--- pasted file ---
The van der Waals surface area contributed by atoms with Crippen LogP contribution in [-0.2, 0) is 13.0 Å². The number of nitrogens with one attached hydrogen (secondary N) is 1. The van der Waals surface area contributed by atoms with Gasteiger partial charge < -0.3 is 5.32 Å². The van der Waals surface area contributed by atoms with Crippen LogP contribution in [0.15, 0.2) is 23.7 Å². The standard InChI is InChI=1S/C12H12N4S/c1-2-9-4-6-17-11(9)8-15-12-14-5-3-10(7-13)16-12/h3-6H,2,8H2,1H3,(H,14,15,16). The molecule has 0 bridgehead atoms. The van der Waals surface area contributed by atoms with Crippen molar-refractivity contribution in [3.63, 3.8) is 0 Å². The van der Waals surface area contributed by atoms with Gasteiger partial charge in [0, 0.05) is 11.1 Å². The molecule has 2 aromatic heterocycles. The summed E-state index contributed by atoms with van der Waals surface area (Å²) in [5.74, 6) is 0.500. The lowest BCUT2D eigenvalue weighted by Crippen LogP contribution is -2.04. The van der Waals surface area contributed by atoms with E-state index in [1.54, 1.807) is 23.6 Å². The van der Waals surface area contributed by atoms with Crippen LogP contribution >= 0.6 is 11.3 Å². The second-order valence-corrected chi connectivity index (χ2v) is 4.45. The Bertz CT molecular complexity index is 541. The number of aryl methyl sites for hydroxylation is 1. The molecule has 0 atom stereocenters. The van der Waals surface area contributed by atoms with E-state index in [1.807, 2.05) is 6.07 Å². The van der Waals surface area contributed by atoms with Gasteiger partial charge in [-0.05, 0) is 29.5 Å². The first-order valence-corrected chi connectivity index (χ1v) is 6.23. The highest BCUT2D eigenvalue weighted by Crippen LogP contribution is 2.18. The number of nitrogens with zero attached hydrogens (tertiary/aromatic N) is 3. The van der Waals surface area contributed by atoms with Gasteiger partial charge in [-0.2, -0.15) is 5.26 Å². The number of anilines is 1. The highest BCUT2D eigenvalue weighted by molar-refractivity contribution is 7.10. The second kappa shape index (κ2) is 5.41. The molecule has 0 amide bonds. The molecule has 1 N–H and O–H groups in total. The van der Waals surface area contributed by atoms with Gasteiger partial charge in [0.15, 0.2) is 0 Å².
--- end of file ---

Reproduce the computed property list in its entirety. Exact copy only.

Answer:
The van der Waals surface area contributed by atoms with Crippen LogP contribution in [-0.2, 0) is 13.0 Å². The number of nitrogens with one attached hydrogen (secondary N) is 1. The van der Waals surface area contributed by atoms with Gasteiger partial charge < -0.3 is 5.32 Å². The van der Waals surface area contributed by atoms with Crippen LogP contribution in [0.15, 0.2) is 23.7 Å². The standard InChI is InChI=1S/C12H12N4S/c1-2-9-4-6-17-11(9)8-15-12-14-5-3-10(7-13)16-12/h3-6H,2,8H2,1H3,(H,14,15,16). The molecule has 0 bridgehead atoms. The van der Waals surface area contributed by atoms with Crippen molar-refractivity contribution in [3.63, 3.8) is 0 Å². The van der Waals surface area contributed by atoms with Gasteiger partial charge in [0, 0.05) is 11.1 Å². The molecule has 2 aromatic heterocycles. The summed E-state index contributed by atoms with van der Waals surface area (Å²) in [5.74, 6) is 0.500. The lowest BCUT2D eigenvalue weighted by Crippen LogP contribution is -2.04. The van der Waals surface area contributed by atoms with E-state index in [1.54, 1.807) is 23.6 Å². The van der Waals surface area contributed by atoms with Crippen LogP contribution >= 0.6 is 11.3 Å². The second-order valence-corrected chi connectivity index (χ2v) is 4.45. The Bertz CT molecular complexity index is 541. The number of aryl methyl sites for hydroxylation is 1. The molecule has 0 atom stereocenters. The van der Waals surface area contributed by atoms with E-state index in [1.807, 2.05) is 6.07 Å². The van der Waals surface area contributed by atoms with Gasteiger partial charge in [-0.05, 0) is 29.5 Å². The first-order valence-corrected chi connectivity index (χ1v) is 6.23. The highest BCUT2D eigenvalue weighted by Crippen LogP contribution is 2.18. The number of nitrogens with zero attached hydrogens (tertiary/aromatic N) is 3. The van der Waals surface area contributed by atoms with Gasteiger partial charge in [-0.2, -0.15) is 5.26 Å². The number of anilines is 1. The highest BCUT2D eigenvalue weighted by molar-refractivity contribution is 7.10. The second kappa shape index (κ2) is 5.41. The molecule has 0 amide bonds. The molecule has 1 N–H and O–H groups in total. The van der Waals surface area contributed by atoms with Gasteiger partial charge in [0.15, 0.2) is 0 Å².